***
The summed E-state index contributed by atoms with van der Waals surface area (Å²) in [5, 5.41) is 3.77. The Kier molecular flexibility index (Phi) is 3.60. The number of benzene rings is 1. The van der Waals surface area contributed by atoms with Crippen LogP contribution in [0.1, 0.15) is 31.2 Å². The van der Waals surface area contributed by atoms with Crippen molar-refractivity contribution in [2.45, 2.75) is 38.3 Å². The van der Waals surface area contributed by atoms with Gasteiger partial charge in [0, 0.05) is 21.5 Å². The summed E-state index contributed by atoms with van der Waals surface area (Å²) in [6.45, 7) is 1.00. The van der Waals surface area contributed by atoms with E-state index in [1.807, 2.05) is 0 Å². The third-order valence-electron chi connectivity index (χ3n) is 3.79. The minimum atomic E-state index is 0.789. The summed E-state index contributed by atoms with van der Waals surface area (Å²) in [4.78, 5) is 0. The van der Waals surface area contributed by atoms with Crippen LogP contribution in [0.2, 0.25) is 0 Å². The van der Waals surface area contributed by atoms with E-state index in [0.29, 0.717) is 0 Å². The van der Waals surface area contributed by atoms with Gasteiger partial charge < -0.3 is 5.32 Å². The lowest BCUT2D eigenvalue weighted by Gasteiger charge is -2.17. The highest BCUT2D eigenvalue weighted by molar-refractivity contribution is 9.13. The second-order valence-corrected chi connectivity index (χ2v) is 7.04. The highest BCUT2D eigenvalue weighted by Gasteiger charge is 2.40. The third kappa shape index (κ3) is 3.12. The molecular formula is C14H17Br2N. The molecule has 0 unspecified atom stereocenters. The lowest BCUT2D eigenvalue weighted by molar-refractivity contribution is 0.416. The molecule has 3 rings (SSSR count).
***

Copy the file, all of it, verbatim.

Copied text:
The summed E-state index contributed by atoms with van der Waals surface area (Å²) in [5, 5.41) is 3.77. The Kier molecular flexibility index (Phi) is 3.60. The number of benzene rings is 1. The van der Waals surface area contributed by atoms with Crippen LogP contribution in [0.1, 0.15) is 31.2 Å². The van der Waals surface area contributed by atoms with Crippen molar-refractivity contribution in [2.45, 2.75) is 38.3 Å². The van der Waals surface area contributed by atoms with Gasteiger partial charge in [0, 0.05) is 21.5 Å². The summed E-state index contributed by atoms with van der Waals surface area (Å²) in [6.45, 7) is 1.00. The van der Waals surface area contributed by atoms with E-state index in [1.807, 2.05) is 0 Å². The third-order valence-electron chi connectivity index (χ3n) is 3.79. The minimum atomic E-state index is 0.789. The summed E-state index contributed by atoms with van der Waals surface area (Å²) in [4.78, 5) is 0. The van der Waals surface area contributed by atoms with Crippen LogP contribution in [0.2, 0.25) is 0 Å². The van der Waals surface area contributed by atoms with E-state index in [0.29, 0.717) is 0 Å². The van der Waals surface area contributed by atoms with Gasteiger partial charge < -0.3 is 5.32 Å². The lowest BCUT2D eigenvalue weighted by Gasteiger charge is -2.17. The highest BCUT2D eigenvalue weighted by molar-refractivity contribution is 9.13. The second-order valence-corrected chi connectivity index (χ2v) is 7.04. The highest BCUT2D eigenvalue weighted by Gasteiger charge is 2.40. The third kappa shape index (κ3) is 3.12. The molecular formula is C14H17Br2N. The molecule has 0 unspecified atom stereocenters. The lowest BCUT2D eigenvalue weighted by molar-refractivity contribution is 0.416. The molecule has 3 rings (SSSR count).